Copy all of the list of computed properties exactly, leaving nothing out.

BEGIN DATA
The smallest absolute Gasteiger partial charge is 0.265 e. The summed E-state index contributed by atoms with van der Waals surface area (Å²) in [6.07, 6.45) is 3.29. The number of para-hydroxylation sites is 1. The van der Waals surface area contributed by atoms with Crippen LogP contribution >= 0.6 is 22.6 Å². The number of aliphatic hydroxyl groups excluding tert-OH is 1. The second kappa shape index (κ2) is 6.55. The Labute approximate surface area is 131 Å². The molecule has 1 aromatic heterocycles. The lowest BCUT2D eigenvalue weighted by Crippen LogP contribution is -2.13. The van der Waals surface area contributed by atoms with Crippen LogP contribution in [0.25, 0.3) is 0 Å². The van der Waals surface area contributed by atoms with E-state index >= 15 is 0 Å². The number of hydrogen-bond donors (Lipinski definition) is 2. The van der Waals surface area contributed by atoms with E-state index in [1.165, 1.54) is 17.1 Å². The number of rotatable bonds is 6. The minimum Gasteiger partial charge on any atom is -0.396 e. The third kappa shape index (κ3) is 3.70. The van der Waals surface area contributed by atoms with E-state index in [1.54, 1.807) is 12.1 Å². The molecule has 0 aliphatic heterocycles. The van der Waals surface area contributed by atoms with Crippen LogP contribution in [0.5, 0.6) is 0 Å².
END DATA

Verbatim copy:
The smallest absolute Gasteiger partial charge is 0.265 e. The summed E-state index contributed by atoms with van der Waals surface area (Å²) in [6.07, 6.45) is 3.29. The number of para-hydroxylation sites is 1. The van der Waals surface area contributed by atoms with Crippen LogP contribution >= 0.6 is 22.6 Å². The number of aliphatic hydroxyl groups excluding tert-OH is 1. The second kappa shape index (κ2) is 6.55. The Labute approximate surface area is 131 Å². The molecule has 1 aromatic heterocycles. The lowest BCUT2D eigenvalue weighted by Crippen LogP contribution is -2.13. The van der Waals surface area contributed by atoms with Crippen LogP contribution in [0.25, 0.3) is 0 Å². The van der Waals surface area contributed by atoms with E-state index >= 15 is 0 Å². The number of hydrogen-bond donors (Lipinski definition) is 2. The van der Waals surface area contributed by atoms with E-state index in [1.165, 1.54) is 17.1 Å². The number of rotatable bonds is 6. The minimum Gasteiger partial charge on any atom is -0.396 e. The third kappa shape index (κ3) is 3.70. The van der Waals surface area contributed by atoms with E-state index in [1.54, 1.807) is 12.1 Å². The molecule has 0 aliphatic heterocycles. The van der Waals surface area contributed by atoms with Crippen LogP contribution in [0.5, 0.6) is 0 Å².